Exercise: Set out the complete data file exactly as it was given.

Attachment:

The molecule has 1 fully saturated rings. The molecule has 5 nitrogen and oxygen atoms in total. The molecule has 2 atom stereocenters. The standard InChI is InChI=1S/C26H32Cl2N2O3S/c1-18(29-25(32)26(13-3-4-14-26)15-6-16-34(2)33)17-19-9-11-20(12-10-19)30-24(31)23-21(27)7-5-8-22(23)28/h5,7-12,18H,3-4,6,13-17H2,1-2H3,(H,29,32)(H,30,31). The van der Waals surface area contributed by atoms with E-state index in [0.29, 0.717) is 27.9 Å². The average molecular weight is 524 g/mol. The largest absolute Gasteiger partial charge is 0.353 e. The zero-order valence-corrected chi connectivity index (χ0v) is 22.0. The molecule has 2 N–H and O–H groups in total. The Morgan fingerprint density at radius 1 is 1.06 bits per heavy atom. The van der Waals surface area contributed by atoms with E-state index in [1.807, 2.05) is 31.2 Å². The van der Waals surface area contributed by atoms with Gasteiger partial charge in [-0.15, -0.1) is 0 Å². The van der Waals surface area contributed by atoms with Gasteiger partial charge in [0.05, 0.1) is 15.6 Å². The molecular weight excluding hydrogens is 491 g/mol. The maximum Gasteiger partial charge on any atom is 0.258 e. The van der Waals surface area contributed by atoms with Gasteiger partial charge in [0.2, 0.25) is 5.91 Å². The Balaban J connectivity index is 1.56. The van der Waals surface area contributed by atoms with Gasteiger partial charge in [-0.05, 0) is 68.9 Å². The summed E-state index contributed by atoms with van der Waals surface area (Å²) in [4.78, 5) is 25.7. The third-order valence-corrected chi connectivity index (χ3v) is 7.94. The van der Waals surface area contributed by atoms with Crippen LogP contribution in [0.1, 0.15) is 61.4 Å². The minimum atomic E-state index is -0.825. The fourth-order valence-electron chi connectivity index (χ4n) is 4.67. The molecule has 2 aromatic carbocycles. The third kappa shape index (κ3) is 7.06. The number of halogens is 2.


The molecule has 1 fully saturated rings. The molecule has 5 nitrogen and oxygen atoms in total. The molecule has 2 atom stereocenters. The standard InChI is InChI=1S/C26H32Cl2N2O3S/c1-18(29-25(32)26(13-3-4-14-26)15-6-16-34(2)33)17-19-9-11-20(12-10-19)30-24(31)23-21(27)7-5-8-22(23)28/h5,7-12,18H,3-4,6,13-17H2,1-2H3,(H,29,32)(H,30,31). The van der Waals surface area contributed by atoms with E-state index in [0.29, 0.717) is 27.9 Å². The average molecular weight is 524 g/mol. The largest absolute Gasteiger partial charge is 0.353 e. The zero-order valence-corrected chi connectivity index (χ0v) is 22.0. The molecule has 2 N–H and O–H groups in total. The Morgan fingerprint density at radius 1 is 1.06 bits per heavy atom. The van der Waals surface area contributed by atoms with E-state index in [1.807, 2.05) is 31.2 Å². The van der Waals surface area contributed by atoms with Gasteiger partial charge in [-0.15, -0.1) is 0 Å². The van der Waals surface area contributed by atoms with Gasteiger partial charge in [0.05, 0.1) is 15.6 Å². The molecular weight excluding hydrogens is 491 g/mol. The maximum Gasteiger partial charge on any atom is 0.258 e. The van der Waals surface area contributed by atoms with Gasteiger partial charge in [0.2, 0.25) is 5.91 Å². The Balaban J connectivity index is 1.56. The van der Waals surface area contributed by atoms with Gasteiger partial charge in [-0.05, 0) is 68.9 Å². The summed E-state index contributed by atoms with van der Waals surface area (Å²) in [4.78, 5) is 25.7. The third-order valence-corrected chi connectivity index (χ3v) is 7.94. The van der Waals surface area contributed by atoms with Crippen LogP contribution in [0.1, 0.15) is 61.4 Å². The minimum atomic E-state index is -0.825. The fourth-order valence-electron chi connectivity index (χ4n) is 4.67. The molecule has 2 aromatic carbocycles. The third kappa shape index (κ3) is 7.06. The number of halogens is 2.